Defense Spending on Staff Exceeds Entire Israeli Welfare Budget

Money spent on salary-related expenditure hit record high of NIS 18.6 billion in 2013, with the pension budget soaring 50% in three years.

Moti Bassok
Moti Bassok
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Moti Bassok
Moti Bassok

The portion of the defense budget allocated for salaries, pensions, rehabilitation and payments to families is hitting a record high of NIS 18.6 billion this year - that's more than the total Public Security Ministry budget, Israel's higher education budget and the entire Social Affairs Ministry budget.

In 2014 and the years that follow, the budget is expected only to grow.

Official Finance Ministry data from the online government database reveals new information about defense expenditures on salary-related expenses. These details, which were not public until now, explain to a significant extent the budget crisis awaiting the defense establishment in 2014.

According to official data the Finance Ministry published regarding the 2013 budget, the total defense budget is NIS 52.8 billion for the year. Total American assistance for the year totals NIS 9.9 billion. This means the total defense budget from Israeli sources comes to NIS 42.9 billion. Of this, NIS 18.6 billion – 43.4% - is on salary-related costs, including salaries, pensions, rehabilitation and payments for families. When the latter list of costs increases, this cuts into the Israel Defense Forces' budget for other items, including defense means.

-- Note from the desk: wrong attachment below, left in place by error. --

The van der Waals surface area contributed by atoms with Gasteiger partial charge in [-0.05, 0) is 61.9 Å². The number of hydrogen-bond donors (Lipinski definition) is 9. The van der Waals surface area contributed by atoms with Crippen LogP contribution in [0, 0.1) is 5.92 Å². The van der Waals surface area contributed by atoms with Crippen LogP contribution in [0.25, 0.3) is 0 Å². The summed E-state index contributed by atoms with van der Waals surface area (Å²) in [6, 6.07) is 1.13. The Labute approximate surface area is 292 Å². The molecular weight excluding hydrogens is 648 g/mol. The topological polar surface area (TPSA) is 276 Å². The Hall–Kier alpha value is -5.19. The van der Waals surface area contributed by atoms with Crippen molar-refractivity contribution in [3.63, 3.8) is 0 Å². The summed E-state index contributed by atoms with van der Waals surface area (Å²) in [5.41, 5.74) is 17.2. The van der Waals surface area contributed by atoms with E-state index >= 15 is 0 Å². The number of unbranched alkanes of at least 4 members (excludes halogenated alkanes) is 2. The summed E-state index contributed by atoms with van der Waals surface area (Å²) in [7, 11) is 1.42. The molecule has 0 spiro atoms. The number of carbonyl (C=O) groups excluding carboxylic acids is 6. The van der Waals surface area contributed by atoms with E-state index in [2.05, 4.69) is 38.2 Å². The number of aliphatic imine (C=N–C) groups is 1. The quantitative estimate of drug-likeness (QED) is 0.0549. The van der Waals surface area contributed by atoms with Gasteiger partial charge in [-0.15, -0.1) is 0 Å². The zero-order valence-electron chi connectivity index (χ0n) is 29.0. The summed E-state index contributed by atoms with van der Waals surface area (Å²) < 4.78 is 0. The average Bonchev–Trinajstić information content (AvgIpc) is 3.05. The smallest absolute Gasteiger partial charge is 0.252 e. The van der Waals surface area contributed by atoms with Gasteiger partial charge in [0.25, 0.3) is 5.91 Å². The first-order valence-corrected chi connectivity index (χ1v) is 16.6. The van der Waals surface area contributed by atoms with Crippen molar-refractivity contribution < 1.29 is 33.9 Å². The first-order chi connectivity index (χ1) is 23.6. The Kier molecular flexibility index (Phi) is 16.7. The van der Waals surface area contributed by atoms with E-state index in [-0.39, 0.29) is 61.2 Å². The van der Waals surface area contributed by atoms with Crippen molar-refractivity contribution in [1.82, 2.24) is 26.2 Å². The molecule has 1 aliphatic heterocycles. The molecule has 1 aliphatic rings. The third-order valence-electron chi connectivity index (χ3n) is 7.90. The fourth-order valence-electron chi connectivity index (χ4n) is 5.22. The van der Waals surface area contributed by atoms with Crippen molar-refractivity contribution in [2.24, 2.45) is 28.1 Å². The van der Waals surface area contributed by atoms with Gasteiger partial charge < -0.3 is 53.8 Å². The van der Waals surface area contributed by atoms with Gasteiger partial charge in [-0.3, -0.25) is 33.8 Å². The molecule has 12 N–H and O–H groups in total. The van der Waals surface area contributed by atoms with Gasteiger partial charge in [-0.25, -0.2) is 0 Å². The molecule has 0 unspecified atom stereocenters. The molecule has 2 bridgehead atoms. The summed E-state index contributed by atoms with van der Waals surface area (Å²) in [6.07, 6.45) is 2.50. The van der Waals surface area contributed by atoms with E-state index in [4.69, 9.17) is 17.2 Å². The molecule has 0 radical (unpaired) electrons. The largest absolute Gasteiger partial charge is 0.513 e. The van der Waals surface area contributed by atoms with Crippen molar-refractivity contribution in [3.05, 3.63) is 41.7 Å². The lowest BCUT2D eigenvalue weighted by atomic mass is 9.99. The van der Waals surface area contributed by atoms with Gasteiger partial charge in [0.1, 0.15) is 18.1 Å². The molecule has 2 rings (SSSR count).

These problems were not addressed by the security cabinet when it met last Thursday and unanimously approved a NIS 2.75 billion addition to the Defense Ministry budget for 2014. This was part of a compromise hashed out following the intervention of Prime Minister Benjamin Netanyahu. The addition was NIS 1.75 billion less than the ministry had demanded.

Thanks to agreements between former Defense Minister Ehud Barak and current IDF Chief of Staff Lt. Gen. Benny Gantz, the defense establishment’s pension budget shot up over the past few years, from NIS 4.4 billion in 2012 to NIS 6.1 billion in 2013 and NIS 6.8 billion in 2014 – an increase of 50%. The budget will also stay in this range for 2015 and 2016.

This kind of budget is a macroeconomic problem. Essentially, the defense minister and chief of staff spent the past few weeks fighting not for money to enhance the IDF’s fighting ability but for benefits for soldiers, particularly past and present members of the standing army. While they received support from the prime minister and the security cabinet, they will still need to seek more funding sources in order to pay for promised pension payments.

Furthermore, new figures show that salaries for the standing army will total NIS 10.4 billion this year - a quarter of the total defense budget from Israeli sources. Only four ministries have higher budgets – defense, education, health and public security. Clearly, cutting back on the IDF’s workforce will help reduce this budget item. But past experience suggests the defense establishment rarely upholds its end of the bargain. What will probably happen is that the IDF will cut staff on one end while hiring on the other end, and ultimately its workforce will grow.

The Brodet recommendations for 2008 to 2017 said the IDF had to cut NIS 30 billion via efficiency measures, and use that money to strengthen itself. But there are no plans within the defense establishment to implement that.

IDF Chief of Staff Lt. Gen. Benny Gantz on a tour with field officers.Credit: IDF Spokesperson's Unit

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